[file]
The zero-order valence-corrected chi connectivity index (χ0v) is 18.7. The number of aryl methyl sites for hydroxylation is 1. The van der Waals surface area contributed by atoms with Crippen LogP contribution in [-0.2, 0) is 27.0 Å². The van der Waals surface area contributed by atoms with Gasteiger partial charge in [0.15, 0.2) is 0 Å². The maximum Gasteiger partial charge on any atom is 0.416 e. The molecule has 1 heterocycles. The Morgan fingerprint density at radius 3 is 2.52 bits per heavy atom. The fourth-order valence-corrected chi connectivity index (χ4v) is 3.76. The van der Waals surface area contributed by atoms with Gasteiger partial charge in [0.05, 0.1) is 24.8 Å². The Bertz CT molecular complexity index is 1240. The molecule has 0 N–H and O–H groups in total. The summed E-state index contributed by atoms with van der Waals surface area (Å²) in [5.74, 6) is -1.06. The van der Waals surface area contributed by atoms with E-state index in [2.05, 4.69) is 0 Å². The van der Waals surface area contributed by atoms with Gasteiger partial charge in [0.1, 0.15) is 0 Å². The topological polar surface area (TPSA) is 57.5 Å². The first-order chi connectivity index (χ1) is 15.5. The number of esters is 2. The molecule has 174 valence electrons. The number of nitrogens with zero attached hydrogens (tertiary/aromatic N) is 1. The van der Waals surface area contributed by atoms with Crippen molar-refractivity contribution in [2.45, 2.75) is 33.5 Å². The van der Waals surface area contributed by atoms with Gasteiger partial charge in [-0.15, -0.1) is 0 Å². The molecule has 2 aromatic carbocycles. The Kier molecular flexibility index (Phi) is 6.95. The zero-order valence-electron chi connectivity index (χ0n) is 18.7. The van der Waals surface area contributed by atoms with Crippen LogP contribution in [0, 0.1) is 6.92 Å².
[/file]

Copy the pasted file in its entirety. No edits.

The zero-order valence-corrected chi connectivity index (χ0v) is 18.7. The number of aryl methyl sites for hydroxylation is 1. The van der Waals surface area contributed by atoms with Crippen LogP contribution in [-0.2, 0) is 27.0 Å². The van der Waals surface area contributed by atoms with Gasteiger partial charge in [0.15, 0.2) is 0 Å². The maximum Gasteiger partial charge on any atom is 0.416 e. The molecule has 1 heterocycles. The Morgan fingerprint density at radius 3 is 2.52 bits per heavy atom. The fourth-order valence-corrected chi connectivity index (χ4v) is 3.76. The van der Waals surface area contributed by atoms with Gasteiger partial charge in [0.05, 0.1) is 24.8 Å². The Bertz CT molecular complexity index is 1240. The molecule has 0 N–H and O–H groups in total. The summed E-state index contributed by atoms with van der Waals surface area (Å²) in [5.74, 6) is -1.06. The van der Waals surface area contributed by atoms with E-state index in [2.05, 4.69) is 0 Å². The van der Waals surface area contributed by atoms with Gasteiger partial charge in [0.1, 0.15) is 0 Å². The topological polar surface area (TPSA) is 57.5 Å². The first-order chi connectivity index (χ1) is 15.5. The number of esters is 2. The molecule has 174 valence electrons. The number of nitrogens with zero attached hydrogens (tertiary/aromatic N) is 1. The van der Waals surface area contributed by atoms with Crippen molar-refractivity contribution in [2.45, 2.75) is 33.5 Å². The van der Waals surface area contributed by atoms with Gasteiger partial charge in [-0.15, -0.1) is 0 Å². The molecule has 2 aromatic carbocycles. The Kier molecular flexibility index (Phi) is 6.95. The zero-order valence-electron chi connectivity index (χ0n) is 18.7. The van der Waals surface area contributed by atoms with Crippen LogP contribution in [0, 0.1) is 6.92 Å².